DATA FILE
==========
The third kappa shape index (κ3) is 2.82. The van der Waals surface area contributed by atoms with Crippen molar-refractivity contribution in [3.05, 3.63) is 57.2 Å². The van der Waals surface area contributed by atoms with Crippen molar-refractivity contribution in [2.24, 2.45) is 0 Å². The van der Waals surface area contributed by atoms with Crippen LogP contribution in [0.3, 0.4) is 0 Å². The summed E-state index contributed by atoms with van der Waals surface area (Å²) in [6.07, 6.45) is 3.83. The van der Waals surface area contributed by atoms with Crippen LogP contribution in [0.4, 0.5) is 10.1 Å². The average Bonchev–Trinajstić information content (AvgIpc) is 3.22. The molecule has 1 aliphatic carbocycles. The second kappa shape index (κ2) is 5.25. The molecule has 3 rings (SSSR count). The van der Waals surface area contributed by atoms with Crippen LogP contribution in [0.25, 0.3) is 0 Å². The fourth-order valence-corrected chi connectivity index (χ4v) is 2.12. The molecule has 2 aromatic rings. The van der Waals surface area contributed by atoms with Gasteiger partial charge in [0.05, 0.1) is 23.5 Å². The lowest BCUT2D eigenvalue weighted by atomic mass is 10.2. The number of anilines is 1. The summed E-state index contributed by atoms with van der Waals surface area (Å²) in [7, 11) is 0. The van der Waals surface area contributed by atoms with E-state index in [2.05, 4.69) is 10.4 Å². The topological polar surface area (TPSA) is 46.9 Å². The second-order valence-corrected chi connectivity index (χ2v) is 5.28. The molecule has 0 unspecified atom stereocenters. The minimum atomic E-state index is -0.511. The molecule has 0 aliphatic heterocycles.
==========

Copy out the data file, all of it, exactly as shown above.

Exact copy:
The third kappa shape index (κ3) is 2.82. The van der Waals surface area contributed by atoms with Crippen molar-refractivity contribution in [3.05, 3.63) is 57.2 Å². The van der Waals surface area contributed by atoms with Crippen molar-refractivity contribution in [2.24, 2.45) is 0 Å². The van der Waals surface area contributed by atoms with Crippen LogP contribution in [0.3, 0.4) is 0 Å². The summed E-state index contributed by atoms with van der Waals surface area (Å²) in [6.07, 6.45) is 3.83. The van der Waals surface area contributed by atoms with Crippen LogP contribution in [0.4, 0.5) is 10.1 Å². The average Bonchev–Trinajstić information content (AvgIpc) is 3.22. The molecule has 1 aliphatic carbocycles. The second kappa shape index (κ2) is 5.25. The molecule has 3 rings (SSSR count). The van der Waals surface area contributed by atoms with Crippen LogP contribution in [0.25, 0.3) is 0 Å². The fourth-order valence-corrected chi connectivity index (χ4v) is 2.12. The molecule has 2 aromatic rings. The van der Waals surface area contributed by atoms with Gasteiger partial charge in [0.05, 0.1) is 23.5 Å². The lowest BCUT2D eigenvalue weighted by atomic mass is 10.2. The number of anilines is 1. The summed E-state index contributed by atoms with van der Waals surface area (Å²) in [7, 11) is 0. The van der Waals surface area contributed by atoms with E-state index in [2.05, 4.69) is 10.4 Å². The topological polar surface area (TPSA) is 46.9 Å². The second-order valence-corrected chi connectivity index (χ2v) is 5.28. The molecule has 0 unspecified atom stereocenters. The minimum atomic E-state index is -0.511. The molecule has 0 aliphatic heterocycles.